Posts Tagged ‘language’

We are Incomplete

June 23, 2014

Why Should I Be rational?- Part II

<< Part-I

Can man survive all by himself without even the knowledge of the existence of others somewhere? It seems, he can. He can look for food himself. He can fight for his life against predators himself. Our body has a process to fight every challenge to its survival. And such a process has a closed end within the body- it does not involve any other member of the species. In this sense, such processes are complete. We can therefore say we are individuals.

However, there are some processes that are not complete. E.g weeping. Tears are not like a digestive juice, which is produced as a part a complete process- digestion. Another example is screaming.

When a man meets with an accident, and is wounded badly, he screams uncontrollably. This screaming is an involuntary reaction to pain. It does not contribute to healing of the wound. A complete process to heal the wound is initiated separately. It may take days, or may not succeed at all. But screaming is not a part of it. It is an open ended process and not a part of a complete process. It is incomplete.

Incomplete processes are a call for help, to other members of the species who could be around. The human mind is equipped to initiate incomplete processes, which means, it knows that it is not alone. Also, we are tuned to respond, on hearing a call for help from another member of the species. The incomplete process is then completed by a second individual, who receives it. So such a process initiated in us is to be completed by others. Therefore, we are incomplete individuals.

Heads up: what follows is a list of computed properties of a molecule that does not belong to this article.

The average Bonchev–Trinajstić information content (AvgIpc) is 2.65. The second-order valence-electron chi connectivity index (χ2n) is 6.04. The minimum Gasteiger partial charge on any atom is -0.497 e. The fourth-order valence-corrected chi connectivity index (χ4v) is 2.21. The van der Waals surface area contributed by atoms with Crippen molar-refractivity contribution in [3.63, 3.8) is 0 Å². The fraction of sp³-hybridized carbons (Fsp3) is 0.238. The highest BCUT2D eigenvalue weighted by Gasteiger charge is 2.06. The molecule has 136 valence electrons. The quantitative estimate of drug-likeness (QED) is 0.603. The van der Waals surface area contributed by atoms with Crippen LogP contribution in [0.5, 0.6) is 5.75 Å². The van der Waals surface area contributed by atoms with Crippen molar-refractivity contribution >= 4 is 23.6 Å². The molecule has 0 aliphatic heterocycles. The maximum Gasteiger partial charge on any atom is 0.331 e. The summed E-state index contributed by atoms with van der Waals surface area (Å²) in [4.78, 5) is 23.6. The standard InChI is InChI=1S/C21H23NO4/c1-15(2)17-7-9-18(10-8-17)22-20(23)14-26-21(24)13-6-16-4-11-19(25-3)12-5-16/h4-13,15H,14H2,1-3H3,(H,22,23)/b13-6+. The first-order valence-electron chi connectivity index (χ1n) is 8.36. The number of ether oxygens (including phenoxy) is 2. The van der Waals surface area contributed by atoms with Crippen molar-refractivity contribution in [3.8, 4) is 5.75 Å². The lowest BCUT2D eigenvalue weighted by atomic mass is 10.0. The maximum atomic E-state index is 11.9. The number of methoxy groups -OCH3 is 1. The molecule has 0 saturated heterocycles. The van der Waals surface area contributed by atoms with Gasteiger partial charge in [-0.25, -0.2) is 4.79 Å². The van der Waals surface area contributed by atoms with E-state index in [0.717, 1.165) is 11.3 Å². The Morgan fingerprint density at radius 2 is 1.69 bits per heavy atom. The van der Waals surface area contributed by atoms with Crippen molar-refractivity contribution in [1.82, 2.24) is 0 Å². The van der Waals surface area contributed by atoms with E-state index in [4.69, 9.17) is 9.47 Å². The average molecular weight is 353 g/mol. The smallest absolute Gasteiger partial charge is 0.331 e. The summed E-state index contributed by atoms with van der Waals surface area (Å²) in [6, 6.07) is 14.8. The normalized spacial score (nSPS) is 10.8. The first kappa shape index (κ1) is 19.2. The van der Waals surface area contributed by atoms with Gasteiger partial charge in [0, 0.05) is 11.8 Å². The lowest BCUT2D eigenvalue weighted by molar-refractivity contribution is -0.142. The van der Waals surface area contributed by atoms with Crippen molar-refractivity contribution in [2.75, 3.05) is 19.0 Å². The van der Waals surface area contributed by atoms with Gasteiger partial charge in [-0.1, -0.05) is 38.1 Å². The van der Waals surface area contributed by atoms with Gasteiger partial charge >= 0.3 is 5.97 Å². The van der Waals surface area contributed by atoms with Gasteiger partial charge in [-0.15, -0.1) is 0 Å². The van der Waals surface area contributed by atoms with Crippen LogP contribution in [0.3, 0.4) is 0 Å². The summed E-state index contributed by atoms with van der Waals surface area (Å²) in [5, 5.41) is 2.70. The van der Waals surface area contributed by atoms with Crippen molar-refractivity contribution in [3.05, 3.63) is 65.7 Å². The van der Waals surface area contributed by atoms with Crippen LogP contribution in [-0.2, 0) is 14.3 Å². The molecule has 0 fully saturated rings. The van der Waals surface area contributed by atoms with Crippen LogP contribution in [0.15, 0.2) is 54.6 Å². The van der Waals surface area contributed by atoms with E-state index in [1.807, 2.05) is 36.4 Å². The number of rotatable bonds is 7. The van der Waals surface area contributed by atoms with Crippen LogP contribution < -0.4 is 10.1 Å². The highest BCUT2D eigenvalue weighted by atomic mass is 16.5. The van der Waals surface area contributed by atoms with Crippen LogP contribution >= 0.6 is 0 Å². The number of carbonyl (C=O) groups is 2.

What is the mechanism of the response? I believe, an incomplete process produces the same emotion in the second individual as that of the first, in a much weaker form. For instance, when a man dries in pain, the cry produces the same emotion- pain in a very weak form, in the listener and prompts him to attend for help. When a musician plays on stage, people enjoy by resonating with what he expresses through his music. Thinking is also a sequence of well controlled emotions. When someone lectures a proof in mathematics, he is expressing this sequence. Anyone who understands it essentially resonates with it.

Incomplete processes form a weak link between people. In short, we are wired to both seek empathy from others and to show empathy to others. Resonating with others’ emotion is the most fundamental form of communication. It is the reason why we developed languages, common beliefs, common hope, religion, and finally, civilizations. It is the origin of all surreal objects.

An incomplete process is an expression of one’s feeling to others. I have carefully chosen the term expression here. It is chosen in opposition to action, where in we execute a decision. Expression is born from the urge to communicate what we feel, and ends with communicating it. Following this urge, the human mind attempts to use every available channel of communication as a mode of expression. There are several channels of communication, other than verbal. Two people playing chess, for instance, are intensely communicating with each other through the chess board, even though they don’t speak to or even look at each other. Making a decision can also be used as a channel to communicate. Our mind, by nature, attempts to utilize every such channel to express what it feels.

Part-III >>